Lexus recently hinted at their future plans to use in-wheel hub motors on their production vehicles. Vice president of Lexus, Koji Sato, revealed that the Japanese luxury automaker will soon reveal a master product development plan for future EV platform investments that includes a new and radical way to underpin these vehicles.
We wonder what happens to the grill, once the skateboard platform is adopted? #inthewheels
Integral to Lexus’ master plan is the incorporation of in-wheel electric hub motors, a setup which would enable each of the four wheels to operate independently. While the in-wheel motor is still a concept for Lexus, Sato noted they, “Will continue to pursue this exciting technology”. Lexus is not alone in their pursuit of in-wheel technology as there are a number of other companies working on similar applications.
A new startup, called Lightyear, recently introduced their own concept prototype with in-wheel motors powering their solar car, due to the inherent benefits they bring from an efficiency standpoint.
Lightyear One Solar car prototype concept using in-wheel motors to drive efficiency.
When we read stories like these in the news, everyone seems to make the in-wheel motor technology seem like something that won’t be a reality in production vehicles for a very, very long time. However, being so close to the technology here at Elaphe, we thought we’d share a bit about what in-wheel technology is capable of today — this instant — in real applications.
The answer is that it’s actually quite simple. It integrates by using a unique concept we developed at Elaphe. We build the in-wheel motor with standard vehicle components in mind. This makes the integration modular, and allows the motors to seamlessly fit on both the existing — and the new platforms — using the same passive suspension, braking system and bearing. Like this:
The motor is added to the wheel like the rim and tire. Especially nice if the knuckles are adapted to this, since it does not change the steering geometry, wheel base, kinematics or brake servicing. Thinking about doing a pitstop tire exchange demo:)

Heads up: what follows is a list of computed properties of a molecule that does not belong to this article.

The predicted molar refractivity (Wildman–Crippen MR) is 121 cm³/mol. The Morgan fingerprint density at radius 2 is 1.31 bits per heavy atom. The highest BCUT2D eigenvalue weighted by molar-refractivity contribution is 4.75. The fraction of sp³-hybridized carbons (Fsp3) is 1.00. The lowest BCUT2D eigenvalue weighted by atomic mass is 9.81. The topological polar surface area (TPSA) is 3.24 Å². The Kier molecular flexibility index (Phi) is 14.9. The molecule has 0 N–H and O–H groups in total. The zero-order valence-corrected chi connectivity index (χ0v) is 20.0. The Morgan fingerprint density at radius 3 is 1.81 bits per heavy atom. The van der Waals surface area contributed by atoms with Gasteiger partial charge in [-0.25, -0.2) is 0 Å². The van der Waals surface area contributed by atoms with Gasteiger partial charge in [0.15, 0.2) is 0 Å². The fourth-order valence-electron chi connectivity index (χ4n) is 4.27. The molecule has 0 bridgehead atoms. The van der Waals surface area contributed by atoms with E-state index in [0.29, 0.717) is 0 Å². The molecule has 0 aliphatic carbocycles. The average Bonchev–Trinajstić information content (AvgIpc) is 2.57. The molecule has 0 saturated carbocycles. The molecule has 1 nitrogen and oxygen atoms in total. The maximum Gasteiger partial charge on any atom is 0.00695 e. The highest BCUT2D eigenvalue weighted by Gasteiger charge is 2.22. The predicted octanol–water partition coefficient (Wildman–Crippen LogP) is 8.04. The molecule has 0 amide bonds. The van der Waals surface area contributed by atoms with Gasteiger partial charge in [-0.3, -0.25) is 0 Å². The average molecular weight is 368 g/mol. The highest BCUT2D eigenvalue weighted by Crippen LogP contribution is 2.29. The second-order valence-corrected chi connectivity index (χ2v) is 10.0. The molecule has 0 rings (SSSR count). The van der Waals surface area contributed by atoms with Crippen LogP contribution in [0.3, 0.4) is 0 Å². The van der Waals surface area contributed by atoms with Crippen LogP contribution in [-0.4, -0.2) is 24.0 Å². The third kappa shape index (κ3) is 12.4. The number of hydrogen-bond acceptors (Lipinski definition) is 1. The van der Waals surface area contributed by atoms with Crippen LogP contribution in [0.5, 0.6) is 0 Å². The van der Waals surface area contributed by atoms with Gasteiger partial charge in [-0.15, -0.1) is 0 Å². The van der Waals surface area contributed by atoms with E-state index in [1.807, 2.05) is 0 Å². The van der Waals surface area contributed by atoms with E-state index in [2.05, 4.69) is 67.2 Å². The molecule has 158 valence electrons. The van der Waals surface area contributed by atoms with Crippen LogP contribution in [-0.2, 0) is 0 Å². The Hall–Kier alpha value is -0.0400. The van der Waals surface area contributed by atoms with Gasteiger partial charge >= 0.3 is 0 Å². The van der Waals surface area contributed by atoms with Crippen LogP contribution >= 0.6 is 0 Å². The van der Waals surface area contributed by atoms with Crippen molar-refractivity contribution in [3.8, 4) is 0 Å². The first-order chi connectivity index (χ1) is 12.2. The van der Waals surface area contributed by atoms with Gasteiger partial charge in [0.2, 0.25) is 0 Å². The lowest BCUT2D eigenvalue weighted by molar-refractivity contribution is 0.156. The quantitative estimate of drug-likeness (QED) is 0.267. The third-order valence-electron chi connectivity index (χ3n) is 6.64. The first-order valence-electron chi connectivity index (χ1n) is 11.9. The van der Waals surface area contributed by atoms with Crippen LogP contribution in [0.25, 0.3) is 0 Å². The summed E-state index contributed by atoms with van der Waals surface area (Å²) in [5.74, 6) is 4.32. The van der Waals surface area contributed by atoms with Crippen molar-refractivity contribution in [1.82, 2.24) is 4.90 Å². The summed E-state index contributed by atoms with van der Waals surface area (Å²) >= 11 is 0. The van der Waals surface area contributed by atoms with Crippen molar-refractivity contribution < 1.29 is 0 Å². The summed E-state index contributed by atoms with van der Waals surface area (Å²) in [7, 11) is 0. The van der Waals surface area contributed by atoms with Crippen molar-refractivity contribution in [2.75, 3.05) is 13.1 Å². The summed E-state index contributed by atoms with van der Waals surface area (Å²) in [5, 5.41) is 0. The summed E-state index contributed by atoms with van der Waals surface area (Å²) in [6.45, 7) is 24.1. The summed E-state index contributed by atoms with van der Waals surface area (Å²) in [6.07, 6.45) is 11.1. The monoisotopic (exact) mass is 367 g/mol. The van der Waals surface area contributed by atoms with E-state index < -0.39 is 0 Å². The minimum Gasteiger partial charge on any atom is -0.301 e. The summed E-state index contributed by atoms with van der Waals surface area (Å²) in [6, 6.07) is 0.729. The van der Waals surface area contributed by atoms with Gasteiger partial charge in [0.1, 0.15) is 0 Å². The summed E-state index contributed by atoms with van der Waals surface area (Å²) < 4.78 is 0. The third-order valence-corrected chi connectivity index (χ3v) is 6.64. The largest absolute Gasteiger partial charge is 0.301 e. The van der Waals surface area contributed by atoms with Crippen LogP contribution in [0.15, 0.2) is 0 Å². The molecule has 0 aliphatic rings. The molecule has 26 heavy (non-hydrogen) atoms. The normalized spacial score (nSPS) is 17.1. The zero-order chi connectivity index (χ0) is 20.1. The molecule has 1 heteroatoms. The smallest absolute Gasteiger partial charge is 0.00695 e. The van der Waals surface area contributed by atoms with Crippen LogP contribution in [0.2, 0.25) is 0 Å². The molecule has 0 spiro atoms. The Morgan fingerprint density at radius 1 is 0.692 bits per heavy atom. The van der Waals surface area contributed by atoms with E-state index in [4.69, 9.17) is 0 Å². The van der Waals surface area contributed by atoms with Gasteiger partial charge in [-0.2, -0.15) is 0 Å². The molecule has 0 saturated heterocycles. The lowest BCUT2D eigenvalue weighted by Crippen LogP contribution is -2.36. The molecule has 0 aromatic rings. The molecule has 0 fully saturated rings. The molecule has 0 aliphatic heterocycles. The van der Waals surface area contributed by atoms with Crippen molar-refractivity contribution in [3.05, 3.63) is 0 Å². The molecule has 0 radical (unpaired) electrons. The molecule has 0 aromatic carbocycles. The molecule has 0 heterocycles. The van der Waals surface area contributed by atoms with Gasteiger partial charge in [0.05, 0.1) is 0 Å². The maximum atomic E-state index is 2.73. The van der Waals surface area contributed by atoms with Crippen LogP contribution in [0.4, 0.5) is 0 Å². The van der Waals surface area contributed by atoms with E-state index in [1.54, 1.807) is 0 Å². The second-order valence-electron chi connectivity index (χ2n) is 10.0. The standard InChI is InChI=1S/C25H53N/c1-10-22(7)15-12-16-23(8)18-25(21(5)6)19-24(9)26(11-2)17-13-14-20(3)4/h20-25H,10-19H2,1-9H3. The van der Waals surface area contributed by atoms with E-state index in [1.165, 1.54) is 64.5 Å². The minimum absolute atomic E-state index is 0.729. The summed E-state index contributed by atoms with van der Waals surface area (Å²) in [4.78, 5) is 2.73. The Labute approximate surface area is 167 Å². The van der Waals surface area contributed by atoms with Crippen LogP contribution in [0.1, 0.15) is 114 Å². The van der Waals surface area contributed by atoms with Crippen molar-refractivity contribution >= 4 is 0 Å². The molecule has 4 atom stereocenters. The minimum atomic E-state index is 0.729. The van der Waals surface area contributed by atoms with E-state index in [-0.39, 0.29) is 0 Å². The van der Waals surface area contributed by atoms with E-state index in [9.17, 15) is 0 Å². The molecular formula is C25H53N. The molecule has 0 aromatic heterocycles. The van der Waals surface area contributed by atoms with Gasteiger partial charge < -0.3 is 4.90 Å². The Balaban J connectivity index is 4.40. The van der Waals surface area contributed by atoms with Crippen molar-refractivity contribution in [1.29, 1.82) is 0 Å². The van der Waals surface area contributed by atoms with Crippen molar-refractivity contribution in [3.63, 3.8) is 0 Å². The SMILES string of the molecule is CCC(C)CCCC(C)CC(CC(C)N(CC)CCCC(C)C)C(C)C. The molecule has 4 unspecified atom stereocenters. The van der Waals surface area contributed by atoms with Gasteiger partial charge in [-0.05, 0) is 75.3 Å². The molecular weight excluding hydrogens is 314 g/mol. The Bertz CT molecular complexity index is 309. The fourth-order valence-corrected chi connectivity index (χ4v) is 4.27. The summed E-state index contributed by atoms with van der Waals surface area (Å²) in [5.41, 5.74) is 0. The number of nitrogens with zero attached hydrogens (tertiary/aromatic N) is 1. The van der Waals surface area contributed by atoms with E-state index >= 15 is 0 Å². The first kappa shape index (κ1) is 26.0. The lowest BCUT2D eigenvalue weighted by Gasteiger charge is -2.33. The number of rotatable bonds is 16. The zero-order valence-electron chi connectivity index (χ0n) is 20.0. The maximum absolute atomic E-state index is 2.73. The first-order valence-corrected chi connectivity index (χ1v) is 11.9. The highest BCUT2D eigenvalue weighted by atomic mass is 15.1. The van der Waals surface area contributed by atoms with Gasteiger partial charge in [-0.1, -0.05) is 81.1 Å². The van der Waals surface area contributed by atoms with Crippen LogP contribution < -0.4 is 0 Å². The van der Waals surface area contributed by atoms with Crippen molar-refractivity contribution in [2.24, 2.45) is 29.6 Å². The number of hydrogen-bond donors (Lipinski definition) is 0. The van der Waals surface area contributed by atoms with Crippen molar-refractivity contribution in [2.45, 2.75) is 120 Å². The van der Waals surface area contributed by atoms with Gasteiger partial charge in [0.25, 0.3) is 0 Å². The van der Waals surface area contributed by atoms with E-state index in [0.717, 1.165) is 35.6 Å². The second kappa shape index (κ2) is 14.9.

And like this, if you look from the rim and tire perspective:
The image below shows how an integration looks on an actual vehicle:
Elaphe in-wheel powertrain performance mule based off a stock Audi R8 platform. Currently does 3.38 sec 0–100 kph (0–62,5 MPH). Improving as we go…
This is not our first rodeo either. We’ve been testing these bad boys on road-legal, production donor vehicles since 2009, and we have recently revealed two of our highest-performance in-wheel powered mules — the most advanced and performant in-wheel cars in existence to date. You might have seen some media featuring this, such as ChargedEVs, DigitalTrends, GreenCarReports, and CleanTechnica.
We are constantly having fun with the vehicles on the track, trying to bring the motors to their breaking point with all sorts of high performance and high stress driving manoeuvres (no luck so far). The following video provides a glimpse at how these vehicles perform in the real world on a high performance test track called ZalaZone. The tests involved hard cornering, heavy braking, aggressive shocks on various terrain and environments:
Here’s what we learned in looking through data from the recent tests:
We will be sure to keep you updated as we manage to dig through the rest of the test information.
Elaphe flagship motor was announced this year optimized for low-volume series production and its earlier versions have been tested on several vehicles including passenger cars and off-road-vehicles. Begin of low-volume series production is set in the fourth quarter of 2019.
Read here about the full announcement: https://in-wheel.com/elaphe-announces-production-of-high-performance-inwheel-motor
Images related to the L1500 motor can be found at https://in-wheel.com/media-gallery/all/.